PARC has already fabricated LiCoO2 half cells using CoEx and measured improved energy and power; it is also conducting performance modeling with different battery chemistries, including alkaline, LixMn2O4, LiCoO2, Zn-air, and Ag-Zn. As an early example, the modeling of a CoEx structured cathode in a Li-ion battery resulted in a 10-20% improvement in energy density at the same power output. Applying the technique to anodes, additional improvements can be expected.

The ARPA-E-funded Printed Integral Battery Project will be executed with partner Lawrence Berkeley National Laboratory. Over the next twelve months, the team will develop the high-viscosity battery material inks capable of co-extrusion at high-speed; the three-dimensional print-head configuration that simultaneously prints structured layers of cathode, separator, and anode; and the process details to ensure a reliable and high-yield manufacturing capability.

PARC will then print integral batteries and document performance to help foster investment and adoption by battery manufacturers.

PARC originally developed this technique to print metal gridlines with high aspect ratios on solar cells. Implementing CoEx for solar, PARC has partnered with a solar company for mass manufacturing of silicon solar cell gridlines, and is currently seeking partnerships with battery manufacturers to use CoEx as a drop-in replacement for conventional electrode deposition equipment that can improve the performance of current battery chemistries by as much as 30%.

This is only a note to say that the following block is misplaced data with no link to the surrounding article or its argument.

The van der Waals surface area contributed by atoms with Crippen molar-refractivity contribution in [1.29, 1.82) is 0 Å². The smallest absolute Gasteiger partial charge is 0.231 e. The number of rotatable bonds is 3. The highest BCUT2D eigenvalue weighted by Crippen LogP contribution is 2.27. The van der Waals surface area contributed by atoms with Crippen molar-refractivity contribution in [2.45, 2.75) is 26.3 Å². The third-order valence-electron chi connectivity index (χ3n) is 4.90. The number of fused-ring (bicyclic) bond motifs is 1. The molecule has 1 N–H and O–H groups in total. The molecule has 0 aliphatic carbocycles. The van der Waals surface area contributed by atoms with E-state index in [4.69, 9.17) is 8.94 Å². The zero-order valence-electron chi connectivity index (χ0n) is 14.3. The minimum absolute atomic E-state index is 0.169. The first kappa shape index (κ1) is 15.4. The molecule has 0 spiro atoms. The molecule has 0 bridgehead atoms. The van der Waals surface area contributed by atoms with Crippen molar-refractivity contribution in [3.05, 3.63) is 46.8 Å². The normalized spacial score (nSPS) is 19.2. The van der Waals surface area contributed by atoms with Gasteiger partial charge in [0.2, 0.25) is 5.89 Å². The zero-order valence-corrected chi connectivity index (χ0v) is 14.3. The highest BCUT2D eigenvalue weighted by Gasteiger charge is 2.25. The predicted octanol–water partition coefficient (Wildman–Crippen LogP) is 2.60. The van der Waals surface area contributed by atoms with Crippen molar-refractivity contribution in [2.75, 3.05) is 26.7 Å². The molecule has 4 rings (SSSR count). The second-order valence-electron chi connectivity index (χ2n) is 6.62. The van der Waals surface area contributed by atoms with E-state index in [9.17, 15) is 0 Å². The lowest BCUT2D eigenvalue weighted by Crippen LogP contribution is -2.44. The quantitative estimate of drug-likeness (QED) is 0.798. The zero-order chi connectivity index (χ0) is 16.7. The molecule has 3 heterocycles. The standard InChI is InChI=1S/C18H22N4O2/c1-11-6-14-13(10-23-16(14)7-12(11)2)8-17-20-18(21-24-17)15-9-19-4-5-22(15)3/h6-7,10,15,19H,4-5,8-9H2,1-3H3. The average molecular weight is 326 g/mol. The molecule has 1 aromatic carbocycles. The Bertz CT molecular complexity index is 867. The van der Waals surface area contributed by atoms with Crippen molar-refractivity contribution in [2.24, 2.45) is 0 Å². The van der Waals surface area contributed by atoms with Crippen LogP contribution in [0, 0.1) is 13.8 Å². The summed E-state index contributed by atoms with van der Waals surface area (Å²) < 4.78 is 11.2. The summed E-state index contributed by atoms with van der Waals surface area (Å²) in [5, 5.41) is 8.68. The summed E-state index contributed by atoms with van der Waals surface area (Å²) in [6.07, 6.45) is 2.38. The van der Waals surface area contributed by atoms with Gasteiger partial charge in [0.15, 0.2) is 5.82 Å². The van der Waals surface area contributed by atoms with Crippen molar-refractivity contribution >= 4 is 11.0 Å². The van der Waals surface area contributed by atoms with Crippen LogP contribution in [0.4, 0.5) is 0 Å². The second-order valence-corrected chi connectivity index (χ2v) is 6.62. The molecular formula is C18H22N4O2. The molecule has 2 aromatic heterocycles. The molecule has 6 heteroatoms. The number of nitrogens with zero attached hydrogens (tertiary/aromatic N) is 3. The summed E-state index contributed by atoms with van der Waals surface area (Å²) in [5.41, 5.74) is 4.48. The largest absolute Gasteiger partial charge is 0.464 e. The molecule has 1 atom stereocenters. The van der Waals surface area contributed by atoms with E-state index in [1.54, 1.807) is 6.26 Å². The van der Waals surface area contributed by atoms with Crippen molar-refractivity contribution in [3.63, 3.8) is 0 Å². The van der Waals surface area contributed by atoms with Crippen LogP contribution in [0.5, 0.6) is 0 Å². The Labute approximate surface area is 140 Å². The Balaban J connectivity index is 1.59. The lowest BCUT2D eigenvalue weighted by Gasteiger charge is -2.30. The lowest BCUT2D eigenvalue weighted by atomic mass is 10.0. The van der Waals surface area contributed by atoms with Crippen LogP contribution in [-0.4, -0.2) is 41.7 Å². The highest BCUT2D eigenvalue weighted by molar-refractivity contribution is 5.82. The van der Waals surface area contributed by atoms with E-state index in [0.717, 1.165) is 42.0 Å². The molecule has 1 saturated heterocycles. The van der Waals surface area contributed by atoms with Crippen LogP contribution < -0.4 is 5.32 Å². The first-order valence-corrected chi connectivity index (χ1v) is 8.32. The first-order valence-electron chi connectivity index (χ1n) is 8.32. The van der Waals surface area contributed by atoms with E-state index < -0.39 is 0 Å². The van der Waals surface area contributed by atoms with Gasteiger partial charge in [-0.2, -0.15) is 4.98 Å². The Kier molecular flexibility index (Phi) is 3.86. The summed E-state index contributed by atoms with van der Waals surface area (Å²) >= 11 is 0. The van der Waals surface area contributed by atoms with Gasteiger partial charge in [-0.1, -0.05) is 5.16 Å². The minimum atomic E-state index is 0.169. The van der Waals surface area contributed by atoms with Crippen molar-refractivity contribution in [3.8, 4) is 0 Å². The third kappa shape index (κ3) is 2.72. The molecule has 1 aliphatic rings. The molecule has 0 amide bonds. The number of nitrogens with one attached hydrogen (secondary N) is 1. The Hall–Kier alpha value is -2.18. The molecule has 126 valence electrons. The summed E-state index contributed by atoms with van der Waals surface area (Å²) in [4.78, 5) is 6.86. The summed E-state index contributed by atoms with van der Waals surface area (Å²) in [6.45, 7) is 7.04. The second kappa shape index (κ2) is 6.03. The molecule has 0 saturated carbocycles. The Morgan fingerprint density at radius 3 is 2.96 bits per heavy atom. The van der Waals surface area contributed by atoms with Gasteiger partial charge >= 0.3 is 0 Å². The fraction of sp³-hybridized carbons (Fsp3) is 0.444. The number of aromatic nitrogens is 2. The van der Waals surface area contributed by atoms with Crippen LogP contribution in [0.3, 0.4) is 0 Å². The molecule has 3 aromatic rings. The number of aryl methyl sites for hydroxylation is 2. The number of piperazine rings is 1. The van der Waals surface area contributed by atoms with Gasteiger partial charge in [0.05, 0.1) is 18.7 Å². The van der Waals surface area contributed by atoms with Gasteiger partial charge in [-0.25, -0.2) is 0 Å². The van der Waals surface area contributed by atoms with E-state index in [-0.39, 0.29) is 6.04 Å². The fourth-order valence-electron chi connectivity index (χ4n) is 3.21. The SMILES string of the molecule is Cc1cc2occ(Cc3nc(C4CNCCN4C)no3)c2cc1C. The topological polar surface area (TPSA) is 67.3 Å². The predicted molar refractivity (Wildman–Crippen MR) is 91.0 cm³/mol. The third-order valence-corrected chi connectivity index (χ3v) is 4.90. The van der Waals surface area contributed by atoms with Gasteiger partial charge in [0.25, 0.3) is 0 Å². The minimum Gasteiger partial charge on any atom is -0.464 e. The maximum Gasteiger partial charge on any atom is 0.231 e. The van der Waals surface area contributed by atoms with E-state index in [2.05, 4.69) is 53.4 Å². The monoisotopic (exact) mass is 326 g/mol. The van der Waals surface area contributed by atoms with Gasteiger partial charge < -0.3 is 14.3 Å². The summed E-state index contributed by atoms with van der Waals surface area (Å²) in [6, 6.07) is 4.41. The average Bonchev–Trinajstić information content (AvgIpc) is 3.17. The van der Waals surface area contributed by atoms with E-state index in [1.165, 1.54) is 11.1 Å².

The Printed Integral Battery Project is part of a portfolio of research within the PARC Energy Technology Program aimed at developing practical solutions to make clean and abundant energy available across a wide range of applications. This includes a focus on improving energy storage for EVs, consumer electronics, and electric grid support through better ways to make, monitor, and manage batteries.



This is a real win-win-win process to reduce cost of future EV batteries while increasing their performance.

Storage units users and EV owners will benefit.


I'm impressed.

As I recall, this was first discussed back in 1989 at Sandia Labs. It took "them" this long to do it.


Are they using 3D printing technology to produce the integrated elements? If so, a factory with 1000+ machines operating 24/7 could produce most of the battery modules required at an affordable cost?

Such machines (if it is the case) would also be adaptable to various new/future battery technologies?


50% more powerful, 50% less costly JCESR batteries are, by budget, due marketed this month.


Producing an automated single pass, mass production process, to manufacture lower cost, higher performance batteries, adaptable to various battery size and technologies, is an important breakthrough towards affordable future EV batteries.

As this technology develops and improves, higher performance, standardized battery modules cost will come down.

Sooner or latter, essential control systems will be integrated into the battery module for greater performance and increased safety/security.

A self contained 5 Kg/5+kWh plug-in module capable of being integrated into large battery packs, could become a reality early into the next decade. EVs with flexible capabilities, performances and range would also become a reality.

The comments to this entry are closed.